For your company to succeed, it has to target and acquire the right customers, ensure that sufficient orders are received, that they’re filled efficiently, and that they’re sold at prices high enough to include ample profit margins. If these actions are executed properly profit will be an automatic by-product. The more skillfully they’re accomplished, the more profitable your company will be.
To stand out in the eyes of your customers it’s vital that key metrics be constantly monitored to ensure that high performance levels are maintained. You need an early alert system in place so that errors can be fixed quickly, customer dissatisfaction can be uncovered and rectified promptly, and that changes in your marketplace be identified early on and accommodated in advance of your competitors.
The Performance Score Board developed by Fat Margins eliminates this information shortage. It easily, accurately, and quickly shows you how well your company is performing—both operationally and financially. You immediately see where it’s doing well and where it’s falling down.
A Performance Score Board provides you with:
- A set of contribution margin financial statements formatted for management use so they’re much easier to understand, making them considerably more helpful. A template is included so that the results of future operating periods can be effectively monitored, reported, and managed.
- The calculation and benchmarking of metrics tailored specifically for your business. Metrics can include items such as the following:
- Percent of revenue received from referred customers
- Number and dollars of revenue received from referrals, by referral source
- Customer acquisition cost
- Contribution margin earned per customer
- Customer defection rate
- Percent of revenue from repeat buyers and percent from new customers
- Average sale amount
- Average contribution margin amount
- Number of orders shipped per day
- Average order turn-around time
- Customer lifetime value and average life
- Dollar amount of lost revenue due to out-of-stock conditions
- A template that calculates your company’s economic profitability that can be used over and over going forward so that you always know where your company stands.
- A template that calculates your company’s approximate market value. The template can be used going forward so that you always know where your company stands.
- An analysis of the impact improving several sales, marketing, and pricing strategies and tactics would have on your company’s net income. You’ll be able to clearly see where slight improvements in your operating metrics will bring surprisingly large increases to your company’s bottom line. Knowing this enables you to focus on the strategies that provide you with the biggest gains.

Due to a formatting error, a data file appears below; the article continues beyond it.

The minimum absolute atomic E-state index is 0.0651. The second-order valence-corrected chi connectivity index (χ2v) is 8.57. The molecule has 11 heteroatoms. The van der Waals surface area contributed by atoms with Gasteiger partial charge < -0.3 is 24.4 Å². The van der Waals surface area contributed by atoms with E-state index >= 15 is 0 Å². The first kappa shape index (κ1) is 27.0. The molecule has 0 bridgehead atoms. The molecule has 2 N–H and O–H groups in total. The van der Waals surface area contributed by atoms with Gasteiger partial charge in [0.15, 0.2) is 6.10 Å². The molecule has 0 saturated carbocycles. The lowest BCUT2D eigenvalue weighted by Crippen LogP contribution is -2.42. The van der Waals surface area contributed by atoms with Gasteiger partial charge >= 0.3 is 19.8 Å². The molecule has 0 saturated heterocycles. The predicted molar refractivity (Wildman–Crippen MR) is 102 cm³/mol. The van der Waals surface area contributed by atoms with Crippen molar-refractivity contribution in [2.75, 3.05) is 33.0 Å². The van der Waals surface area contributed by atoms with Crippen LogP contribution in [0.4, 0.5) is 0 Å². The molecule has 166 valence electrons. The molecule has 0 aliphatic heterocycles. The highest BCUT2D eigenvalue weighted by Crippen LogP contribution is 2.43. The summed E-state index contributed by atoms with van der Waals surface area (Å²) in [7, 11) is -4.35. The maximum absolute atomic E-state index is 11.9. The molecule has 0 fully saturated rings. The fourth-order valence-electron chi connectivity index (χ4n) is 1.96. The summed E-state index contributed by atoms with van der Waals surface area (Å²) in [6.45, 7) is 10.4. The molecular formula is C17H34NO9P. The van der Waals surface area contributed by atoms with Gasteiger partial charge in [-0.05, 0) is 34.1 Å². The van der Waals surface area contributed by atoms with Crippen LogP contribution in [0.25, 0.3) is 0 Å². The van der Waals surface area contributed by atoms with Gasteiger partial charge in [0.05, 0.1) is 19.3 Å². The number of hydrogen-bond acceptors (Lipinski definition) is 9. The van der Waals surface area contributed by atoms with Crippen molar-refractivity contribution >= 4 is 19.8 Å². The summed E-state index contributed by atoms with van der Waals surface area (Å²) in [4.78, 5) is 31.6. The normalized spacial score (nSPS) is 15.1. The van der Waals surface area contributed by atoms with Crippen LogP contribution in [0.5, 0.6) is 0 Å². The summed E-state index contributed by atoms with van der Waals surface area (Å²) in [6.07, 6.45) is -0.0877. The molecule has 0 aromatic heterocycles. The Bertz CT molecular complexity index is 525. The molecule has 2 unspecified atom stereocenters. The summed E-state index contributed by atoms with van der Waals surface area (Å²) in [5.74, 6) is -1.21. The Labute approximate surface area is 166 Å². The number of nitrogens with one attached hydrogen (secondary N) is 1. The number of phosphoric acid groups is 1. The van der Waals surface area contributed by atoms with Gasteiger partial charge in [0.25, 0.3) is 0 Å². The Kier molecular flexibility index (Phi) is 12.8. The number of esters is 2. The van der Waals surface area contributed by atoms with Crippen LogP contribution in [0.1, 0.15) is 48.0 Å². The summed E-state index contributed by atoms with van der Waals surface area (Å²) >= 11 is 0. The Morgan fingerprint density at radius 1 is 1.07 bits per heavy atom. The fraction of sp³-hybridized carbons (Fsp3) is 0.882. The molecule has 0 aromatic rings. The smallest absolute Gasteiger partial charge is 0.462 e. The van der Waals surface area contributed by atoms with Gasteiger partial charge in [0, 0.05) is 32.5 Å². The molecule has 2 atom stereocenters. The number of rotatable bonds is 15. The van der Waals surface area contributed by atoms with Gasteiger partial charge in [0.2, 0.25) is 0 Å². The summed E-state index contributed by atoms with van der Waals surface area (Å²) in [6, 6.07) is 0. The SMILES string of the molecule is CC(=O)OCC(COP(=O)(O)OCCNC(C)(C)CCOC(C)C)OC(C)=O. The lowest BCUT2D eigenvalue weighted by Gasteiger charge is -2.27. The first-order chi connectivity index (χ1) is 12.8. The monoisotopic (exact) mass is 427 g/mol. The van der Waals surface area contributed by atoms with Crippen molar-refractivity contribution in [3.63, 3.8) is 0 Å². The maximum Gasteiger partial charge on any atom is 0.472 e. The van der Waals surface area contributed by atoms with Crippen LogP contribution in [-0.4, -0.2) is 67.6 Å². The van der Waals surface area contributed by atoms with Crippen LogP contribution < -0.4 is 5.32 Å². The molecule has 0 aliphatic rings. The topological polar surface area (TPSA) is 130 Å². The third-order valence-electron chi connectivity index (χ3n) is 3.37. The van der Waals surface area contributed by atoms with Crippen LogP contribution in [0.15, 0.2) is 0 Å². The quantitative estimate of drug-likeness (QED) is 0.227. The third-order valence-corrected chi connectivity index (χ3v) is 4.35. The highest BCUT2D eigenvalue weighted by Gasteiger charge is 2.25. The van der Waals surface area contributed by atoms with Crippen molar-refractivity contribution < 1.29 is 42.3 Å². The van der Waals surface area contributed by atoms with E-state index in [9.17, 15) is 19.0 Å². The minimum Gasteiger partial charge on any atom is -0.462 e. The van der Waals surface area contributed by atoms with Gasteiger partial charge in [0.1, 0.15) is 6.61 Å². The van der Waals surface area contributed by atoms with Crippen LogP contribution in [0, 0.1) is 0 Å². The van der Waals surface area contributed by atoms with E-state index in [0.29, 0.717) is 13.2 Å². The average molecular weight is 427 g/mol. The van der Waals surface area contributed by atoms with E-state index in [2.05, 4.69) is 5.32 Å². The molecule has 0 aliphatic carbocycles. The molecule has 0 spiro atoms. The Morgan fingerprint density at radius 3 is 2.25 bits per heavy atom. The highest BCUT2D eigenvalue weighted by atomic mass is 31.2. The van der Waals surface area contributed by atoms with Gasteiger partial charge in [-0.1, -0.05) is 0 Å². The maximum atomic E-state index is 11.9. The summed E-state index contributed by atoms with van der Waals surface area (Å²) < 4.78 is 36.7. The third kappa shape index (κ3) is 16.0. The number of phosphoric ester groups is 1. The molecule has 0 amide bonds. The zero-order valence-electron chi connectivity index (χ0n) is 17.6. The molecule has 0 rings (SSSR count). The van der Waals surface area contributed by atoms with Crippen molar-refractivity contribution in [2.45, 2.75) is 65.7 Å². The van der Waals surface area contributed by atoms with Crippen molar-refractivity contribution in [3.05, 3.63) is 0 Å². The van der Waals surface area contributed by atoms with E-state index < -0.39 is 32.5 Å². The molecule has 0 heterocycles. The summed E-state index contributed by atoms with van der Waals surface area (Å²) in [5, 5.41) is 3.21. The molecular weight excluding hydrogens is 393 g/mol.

With the aid of your Performance Score Board your decision making will be far better due to the clarity of the information you’ll have available to help you.
Here’s what some experts have to say…
Charles Kettering, who was a prolific inventor and head of research and development for General Motors during its heyday said: “A problem well stated is a problem half solved.”
Peter Drucker, the famed business management guru and writer said: “If you don’t measure it you can’t improve it.”
Albert Einstein said: “If I were given one hour to save the world, I would spend 59 minutes defining the problem and 1 minute solving it.”
A Performance Score Board brings real, long-term value…
With it you’ll be able to:
- Hold yourself and your people accountable for the accomplishment of company objectives. You’ll no longer have to rely on hunches when it comes to who’s performing and who isn’t. You’ll eliminate the ability for your people to pass the buck.
- Set goals and manage to them. Multiple studies have proven that people and organizations that operate using written goals far out-perform those who operate without them.
- Better protect your assets because your internal control systems will be strengthened. You’ll be able to spot discrepancies immediately and nip further errors and losses in the bud.
- Better manage your inventory, often reducing the amount of cash tied up in it. Out-of-stock conditions are also reduced, resulting in fewer upset customers and increased sales and profit.
- Change your management style from reactive to proactive.
Developing a Performance Score Board for your company will give you the tools and insight you need to leverage small changes in your company’s operations into large changes in its profitability. As an added bonus, the market value of your company will increase by $3 – $4 for every $1 of profit increase.
With the aid of your Performance Score Board, you’ll be able to get your company on track towards realizing the vision you first had for it.